Steve's Digicams Forums

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-   -   anti-shake (

picturethisshot Jan 28, 2006 10:59 PM

There are very few digital DSLR or point and shoots that have anti- shake. Does anyone know of a camera that ant-shake works well?

Hards80 Jan 28, 2006 11:36 PM

there are several cameras with anti-shake..

the entire line of camera's from Panasonic carry optical image stabilization and they work really well.. i have the lx1, a higher end small digicam and i find it to be a very effective ois.. so i think you can't go wrong with any from their lineup..

canon has the s2is, sony has the h1, minolta has the a200/a2, kodak has the 850, nikon has the 8800..

dslrs- the only one with it integrated into the body is the 5d and 7d from minolta, thought their lineup was purchased by sony.. canon and nikon have image stabilization in the lenses.. i have a couple canon lenses with image stabilization and they work well..

any mechanical or optical image stabilization will give you 2-3 extra stops.. check out some of the models and see what works best for your photography.


Taraelf Jan 28, 2006 11:44 PM

i have a konica minolta dimage a1, which has anti-shake, which works perfectly. even at 200mm zoom it's still so clear.

i also have a panasonic fx2 that has anti-shake.

i'm planning on buying a panasonic fz5 soon, which also has OIS. it's needed in the big zooms.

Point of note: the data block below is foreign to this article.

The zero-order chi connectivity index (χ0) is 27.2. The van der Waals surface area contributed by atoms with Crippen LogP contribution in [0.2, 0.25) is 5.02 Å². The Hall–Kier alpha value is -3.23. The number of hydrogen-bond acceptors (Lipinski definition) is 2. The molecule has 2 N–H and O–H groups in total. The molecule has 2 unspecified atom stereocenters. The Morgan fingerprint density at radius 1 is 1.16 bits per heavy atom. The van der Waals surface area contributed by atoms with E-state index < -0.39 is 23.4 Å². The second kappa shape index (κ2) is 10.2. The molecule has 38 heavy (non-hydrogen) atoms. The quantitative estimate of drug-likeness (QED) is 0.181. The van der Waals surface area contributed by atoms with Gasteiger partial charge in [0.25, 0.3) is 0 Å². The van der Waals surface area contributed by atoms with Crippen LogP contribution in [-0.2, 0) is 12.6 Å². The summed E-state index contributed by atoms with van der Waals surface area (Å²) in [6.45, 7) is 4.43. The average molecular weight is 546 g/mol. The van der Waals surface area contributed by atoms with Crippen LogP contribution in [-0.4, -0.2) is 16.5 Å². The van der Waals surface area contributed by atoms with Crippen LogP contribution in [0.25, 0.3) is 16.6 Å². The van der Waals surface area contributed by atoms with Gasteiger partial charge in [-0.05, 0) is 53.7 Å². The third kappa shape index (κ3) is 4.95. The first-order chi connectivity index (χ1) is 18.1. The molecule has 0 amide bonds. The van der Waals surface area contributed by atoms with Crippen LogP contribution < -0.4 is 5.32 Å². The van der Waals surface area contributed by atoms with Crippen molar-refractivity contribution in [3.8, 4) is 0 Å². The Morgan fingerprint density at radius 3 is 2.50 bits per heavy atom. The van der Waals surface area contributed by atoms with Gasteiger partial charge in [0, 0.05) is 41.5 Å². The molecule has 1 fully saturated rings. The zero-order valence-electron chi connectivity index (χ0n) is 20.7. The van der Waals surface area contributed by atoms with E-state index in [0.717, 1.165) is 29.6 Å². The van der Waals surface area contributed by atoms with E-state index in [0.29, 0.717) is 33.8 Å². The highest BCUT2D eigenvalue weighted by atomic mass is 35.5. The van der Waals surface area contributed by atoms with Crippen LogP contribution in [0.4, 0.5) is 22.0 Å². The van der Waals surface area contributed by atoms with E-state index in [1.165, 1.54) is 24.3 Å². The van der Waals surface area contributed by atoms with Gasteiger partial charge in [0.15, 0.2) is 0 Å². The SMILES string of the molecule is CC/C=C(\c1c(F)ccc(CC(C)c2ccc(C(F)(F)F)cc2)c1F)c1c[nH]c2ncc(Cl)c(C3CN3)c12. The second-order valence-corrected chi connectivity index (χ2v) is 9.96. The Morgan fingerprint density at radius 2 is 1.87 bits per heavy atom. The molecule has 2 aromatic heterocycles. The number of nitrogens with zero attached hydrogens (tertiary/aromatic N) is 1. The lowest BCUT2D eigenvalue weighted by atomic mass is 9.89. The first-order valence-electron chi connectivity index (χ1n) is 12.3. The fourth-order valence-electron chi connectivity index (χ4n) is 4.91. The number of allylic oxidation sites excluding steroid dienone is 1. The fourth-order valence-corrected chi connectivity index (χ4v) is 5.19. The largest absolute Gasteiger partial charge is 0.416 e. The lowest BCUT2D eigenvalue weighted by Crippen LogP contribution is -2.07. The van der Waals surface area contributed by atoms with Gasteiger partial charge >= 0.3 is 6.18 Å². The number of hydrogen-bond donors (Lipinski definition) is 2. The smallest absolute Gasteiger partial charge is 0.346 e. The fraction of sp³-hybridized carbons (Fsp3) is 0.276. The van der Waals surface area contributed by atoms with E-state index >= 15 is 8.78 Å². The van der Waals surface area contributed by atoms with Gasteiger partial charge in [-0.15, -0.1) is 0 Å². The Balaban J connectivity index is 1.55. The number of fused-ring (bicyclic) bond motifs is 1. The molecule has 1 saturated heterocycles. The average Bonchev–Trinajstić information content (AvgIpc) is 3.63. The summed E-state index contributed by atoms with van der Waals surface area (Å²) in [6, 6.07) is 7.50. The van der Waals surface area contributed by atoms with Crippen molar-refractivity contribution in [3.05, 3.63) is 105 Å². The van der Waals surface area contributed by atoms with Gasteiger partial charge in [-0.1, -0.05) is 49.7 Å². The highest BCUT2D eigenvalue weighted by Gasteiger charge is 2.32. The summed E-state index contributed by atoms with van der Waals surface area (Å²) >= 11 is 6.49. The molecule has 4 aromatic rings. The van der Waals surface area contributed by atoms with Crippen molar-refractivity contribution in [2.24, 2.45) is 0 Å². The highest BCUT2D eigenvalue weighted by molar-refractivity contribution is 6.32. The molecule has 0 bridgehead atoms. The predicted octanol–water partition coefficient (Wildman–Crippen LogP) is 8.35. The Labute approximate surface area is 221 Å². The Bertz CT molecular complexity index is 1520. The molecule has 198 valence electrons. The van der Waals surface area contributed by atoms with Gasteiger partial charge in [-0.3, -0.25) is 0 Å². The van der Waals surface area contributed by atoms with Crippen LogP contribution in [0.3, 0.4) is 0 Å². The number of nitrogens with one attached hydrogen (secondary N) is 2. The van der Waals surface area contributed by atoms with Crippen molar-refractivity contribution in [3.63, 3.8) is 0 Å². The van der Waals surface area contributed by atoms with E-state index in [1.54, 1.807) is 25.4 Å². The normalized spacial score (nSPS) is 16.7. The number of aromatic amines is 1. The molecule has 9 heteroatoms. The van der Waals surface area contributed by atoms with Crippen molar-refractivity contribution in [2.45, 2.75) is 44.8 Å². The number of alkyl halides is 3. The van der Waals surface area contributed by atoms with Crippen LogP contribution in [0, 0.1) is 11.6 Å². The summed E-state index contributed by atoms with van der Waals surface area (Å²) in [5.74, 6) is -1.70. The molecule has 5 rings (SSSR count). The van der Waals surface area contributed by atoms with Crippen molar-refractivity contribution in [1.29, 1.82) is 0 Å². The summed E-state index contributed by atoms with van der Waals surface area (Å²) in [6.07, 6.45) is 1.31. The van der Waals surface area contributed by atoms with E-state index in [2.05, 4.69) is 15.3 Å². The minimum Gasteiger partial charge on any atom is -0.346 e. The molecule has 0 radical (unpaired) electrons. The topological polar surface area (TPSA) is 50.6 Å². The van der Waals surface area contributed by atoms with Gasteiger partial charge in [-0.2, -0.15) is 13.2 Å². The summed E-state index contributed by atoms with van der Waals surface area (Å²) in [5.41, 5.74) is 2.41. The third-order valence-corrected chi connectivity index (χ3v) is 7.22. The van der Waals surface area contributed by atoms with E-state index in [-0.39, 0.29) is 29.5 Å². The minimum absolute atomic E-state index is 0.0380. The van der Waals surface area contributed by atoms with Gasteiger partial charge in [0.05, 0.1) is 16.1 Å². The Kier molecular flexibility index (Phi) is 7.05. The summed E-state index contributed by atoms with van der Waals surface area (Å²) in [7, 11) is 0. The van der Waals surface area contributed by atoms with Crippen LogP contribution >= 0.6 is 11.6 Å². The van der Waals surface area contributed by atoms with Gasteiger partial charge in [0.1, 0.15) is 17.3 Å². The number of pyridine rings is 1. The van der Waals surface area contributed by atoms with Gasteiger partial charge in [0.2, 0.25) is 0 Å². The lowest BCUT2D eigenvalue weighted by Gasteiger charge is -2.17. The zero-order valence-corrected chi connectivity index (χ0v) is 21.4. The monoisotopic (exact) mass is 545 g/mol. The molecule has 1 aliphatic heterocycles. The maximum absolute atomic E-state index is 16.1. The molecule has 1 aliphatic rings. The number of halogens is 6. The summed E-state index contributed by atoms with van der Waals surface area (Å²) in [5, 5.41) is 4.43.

i suggest getting a panasonic camera. there is a wide range and they have perfect image quality.

armadilloshield Jan 29, 2006 4:49 AM

Taraelf, I think you should consider FZ7 instead of FZ5, I guess just release, so in a month time shd be able to find it in the store.
I'm also waiting for it :G

JimC Jan 29, 2006 8:42 AM

Keep in mind that antishake is not an answer for everything. It allows you to shoot at shutter speeds much slower than you could without a tripod without getting motion blur from camera shake.

But, you still have limitations. For example, you can't expect to hand hold a camera at 1/2 second shutter speeds consistently if light is too low, even with a short lens (camera shake is magnified as you use longer focal lengths). Antishake won't help with motion blur from subject movement either.

If you plan on shooting in low light without a flash, and are not going to use a tripod (or if your subjects are moving), you may need a model with higher ISO speeds using a brighter lens, too.

I'd give forum members a better idea of the conditions you're planning on using a camera in.

sw2cam Jan 29, 2006 9:21 AM

I is not the answer to all pictures coming out clear. It helps some but is not the end of blurry pictures. That option is not at the top of my list when buying a camera.

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